Tennis Champ: I Was Denied Wimbledon Club Membership Due To Anti-Semitism
(JTA) — A Jewish British tennis champ who won the women’s doubles at Wimbledon 63 years ago says an exclusive sport club refused to accept her because she is Jewish.
Angela Buxton, who won at Wimbledon in 1956 with her American partner Althea Gibson, who was African-American, applied shortly after her win to join the All England Club, to which she had expected to be accepted due to her status as a top player.
The duo also won the doubles title at the French Open in 1956. Gibson died in 2003. Her application also was never accepted.
“It’s an unfortunate example of how the British really treat Jews in this country,” she told the newspaper. “This sort of thing exacerbates the feeling towards Jews. It’s perfectly ridiculous, it’s laughable. It speaks volumes.”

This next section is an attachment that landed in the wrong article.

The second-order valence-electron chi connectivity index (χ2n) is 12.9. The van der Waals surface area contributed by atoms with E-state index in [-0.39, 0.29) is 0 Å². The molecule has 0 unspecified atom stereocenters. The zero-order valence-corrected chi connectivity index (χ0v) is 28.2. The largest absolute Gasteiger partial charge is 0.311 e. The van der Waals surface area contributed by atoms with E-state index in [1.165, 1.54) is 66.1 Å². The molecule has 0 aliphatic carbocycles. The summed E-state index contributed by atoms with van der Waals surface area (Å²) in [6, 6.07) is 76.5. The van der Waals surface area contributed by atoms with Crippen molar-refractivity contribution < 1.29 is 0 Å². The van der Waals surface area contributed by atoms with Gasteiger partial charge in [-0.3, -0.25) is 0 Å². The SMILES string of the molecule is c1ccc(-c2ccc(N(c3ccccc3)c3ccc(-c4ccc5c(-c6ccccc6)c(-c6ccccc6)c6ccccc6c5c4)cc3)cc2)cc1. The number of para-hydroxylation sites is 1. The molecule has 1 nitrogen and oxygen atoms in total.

The club disagreed with Buxton’s characterization. ‘While the decision-making process for membership of the All England Club is a private matter, we strongly refute any suggestion that race or religion plays a factor,’ a statement from the club said, according to The Daily Mail.
Buxton also said that she had experienced anti-Semitism during her career.
Author Bruce Schoenfeld in his book “The Match: How Two Outsiders — One Black, the Other Jewish — Forged a Friendship and Made Sports History” reported that Simon Marks, the Jewish owner of the department store Marks & Spencer, allowed her to practice on his private tennis court.
As a teenager, Buxton applied to join the Cumberland Club, the top tennis facility in North London. Coach Bill Blake reportedly rejected Buxton, saying: “You’re perfectly good, but you’re Jewish. We don’t take Jews here.”